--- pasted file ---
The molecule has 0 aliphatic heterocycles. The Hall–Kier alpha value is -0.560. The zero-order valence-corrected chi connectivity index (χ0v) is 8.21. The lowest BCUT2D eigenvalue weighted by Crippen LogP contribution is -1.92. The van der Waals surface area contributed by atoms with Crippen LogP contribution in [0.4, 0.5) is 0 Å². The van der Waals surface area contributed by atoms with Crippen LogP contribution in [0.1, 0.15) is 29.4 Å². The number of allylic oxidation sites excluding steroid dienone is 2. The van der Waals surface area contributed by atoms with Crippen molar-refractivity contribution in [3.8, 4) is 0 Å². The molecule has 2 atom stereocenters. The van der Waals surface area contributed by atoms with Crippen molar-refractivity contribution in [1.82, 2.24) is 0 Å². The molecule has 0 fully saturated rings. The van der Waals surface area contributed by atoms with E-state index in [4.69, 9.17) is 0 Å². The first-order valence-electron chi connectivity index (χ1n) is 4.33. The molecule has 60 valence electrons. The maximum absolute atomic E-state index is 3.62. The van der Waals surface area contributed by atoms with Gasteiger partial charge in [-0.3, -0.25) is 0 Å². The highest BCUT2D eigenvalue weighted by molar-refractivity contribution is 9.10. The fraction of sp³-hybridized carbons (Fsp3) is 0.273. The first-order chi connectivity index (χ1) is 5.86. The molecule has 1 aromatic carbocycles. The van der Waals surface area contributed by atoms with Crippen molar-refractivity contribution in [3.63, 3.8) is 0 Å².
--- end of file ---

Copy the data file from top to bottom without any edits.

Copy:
The molecule has 0 aliphatic heterocycles. The Hall–Kier alpha value is -0.560. The zero-order valence-corrected chi connectivity index (χ0v) is 8.21. The lowest BCUT2D eigenvalue weighted by Crippen LogP contribution is -1.92. The van der Waals surface area contributed by atoms with Crippen LogP contribution in [0.4, 0.5) is 0 Å². The van der Waals surface area contributed by atoms with Crippen LogP contribution in [0.1, 0.15) is 29.4 Å². The number of allylic oxidation sites excluding steroid dienone is 2. The van der Waals surface area contributed by atoms with Crippen molar-refractivity contribution in [3.8, 4) is 0 Å². The molecule has 2 atom stereocenters. The van der Waals surface area contributed by atoms with Crippen molar-refractivity contribution in [1.82, 2.24) is 0 Å². The molecule has 0 fully saturated rings. The van der Waals surface area contributed by atoms with E-state index in [4.69, 9.17) is 0 Å². The first-order valence-electron chi connectivity index (χ1n) is 4.33. The molecule has 60 valence electrons. The maximum absolute atomic E-state index is 3.62. The van der Waals surface area contributed by atoms with Gasteiger partial charge in [-0.3, -0.25) is 0 Å². The highest BCUT2D eigenvalue weighted by molar-refractivity contribution is 9.10. The fraction of sp³-hybridized carbons (Fsp3) is 0.273. The first-order chi connectivity index (χ1) is 5.86. The molecule has 1 aromatic carbocycles. The van der Waals surface area contributed by atoms with Crippen molar-refractivity contribution in [3.63, 3.8) is 0 Å².